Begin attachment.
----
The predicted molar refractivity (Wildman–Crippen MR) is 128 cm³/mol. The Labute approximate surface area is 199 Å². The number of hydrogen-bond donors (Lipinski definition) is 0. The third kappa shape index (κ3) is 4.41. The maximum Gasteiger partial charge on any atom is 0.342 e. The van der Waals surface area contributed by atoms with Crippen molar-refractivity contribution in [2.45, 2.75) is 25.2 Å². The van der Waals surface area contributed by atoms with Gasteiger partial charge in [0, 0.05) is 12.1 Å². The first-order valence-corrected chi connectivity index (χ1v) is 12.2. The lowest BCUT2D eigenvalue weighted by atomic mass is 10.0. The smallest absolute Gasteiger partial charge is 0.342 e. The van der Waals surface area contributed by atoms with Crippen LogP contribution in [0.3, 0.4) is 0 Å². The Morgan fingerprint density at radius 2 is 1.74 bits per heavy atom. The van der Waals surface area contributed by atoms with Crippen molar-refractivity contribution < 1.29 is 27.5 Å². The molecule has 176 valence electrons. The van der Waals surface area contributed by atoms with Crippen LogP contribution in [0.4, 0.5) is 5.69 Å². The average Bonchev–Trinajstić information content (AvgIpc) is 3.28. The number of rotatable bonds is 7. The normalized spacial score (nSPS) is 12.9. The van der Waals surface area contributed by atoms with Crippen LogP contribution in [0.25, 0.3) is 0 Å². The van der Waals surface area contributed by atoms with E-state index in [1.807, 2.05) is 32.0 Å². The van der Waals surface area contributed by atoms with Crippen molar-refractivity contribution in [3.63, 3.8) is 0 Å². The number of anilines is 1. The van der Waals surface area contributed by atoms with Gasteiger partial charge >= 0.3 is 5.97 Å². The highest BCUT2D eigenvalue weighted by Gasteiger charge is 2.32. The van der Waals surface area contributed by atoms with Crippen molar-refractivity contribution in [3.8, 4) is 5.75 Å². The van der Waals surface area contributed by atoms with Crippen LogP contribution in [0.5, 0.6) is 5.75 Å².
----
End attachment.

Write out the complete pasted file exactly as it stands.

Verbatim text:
The predicted molar refractivity (Wildman–Crippen MR) is 128 cm³/mol. The Labute approximate surface area is 199 Å². The number of hydrogen-bond donors (Lipinski definition) is 0. The third kappa shape index (κ3) is 4.41. The maximum Gasteiger partial charge on any atom is 0.342 e. The van der Waals surface area contributed by atoms with Crippen molar-refractivity contribution in [2.45, 2.75) is 25.2 Å². The van der Waals surface area contributed by atoms with Gasteiger partial charge in [0, 0.05) is 12.1 Å². The first-order valence-corrected chi connectivity index (χ1v) is 12.2. The lowest BCUT2D eigenvalue weighted by atomic mass is 10.0. The smallest absolute Gasteiger partial charge is 0.342 e. The van der Waals surface area contributed by atoms with Crippen LogP contribution in [0.3, 0.4) is 0 Å². The Morgan fingerprint density at radius 2 is 1.74 bits per heavy atom. The van der Waals surface area contributed by atoms with Crippen molar-refractivity contribution < 1.29 is 27.5 Å². The molecule has 176 valence electrons. The van der Waals surface area contributed by atoms with Crippen LogP contribution in [0.4, 0.5) is 5.69 Å². The average Bonchev–Trinajstić information content (AvgIpc) is 3.28. The number of rotatable bonds is 7. The normalized spacial score (nSPS) is 12.9. The van der Waals surface area contributed by atoms with Crippen LogP contribution in [0.25, 0.3) is 0 Å². The van der Waals surface area contributed by atoms with E-state index in [1.807, 2.05) is 32.0 Å². The van der Waals surface area contributed by atoms with Crippen molar-refractivity contribution in [3.63, 3.8) is 0 Å². The number of anilines is 1. The van der Waals surface area contributed by atoms with Gasteiger partial charge >= 0.3 is 5.97 Å². The highest BCUT2D eigenvalue weighted by Gasteiger charge is 2.32. The van der Waals surface area contributed by atoms with Crippen molar-refractivity contribution in [3.8, 4) is 5.75 Å². The van der Waals surface area contributed by atoms with Crippen LogP contribution in [0.5, 0.6) is 5.75 Å².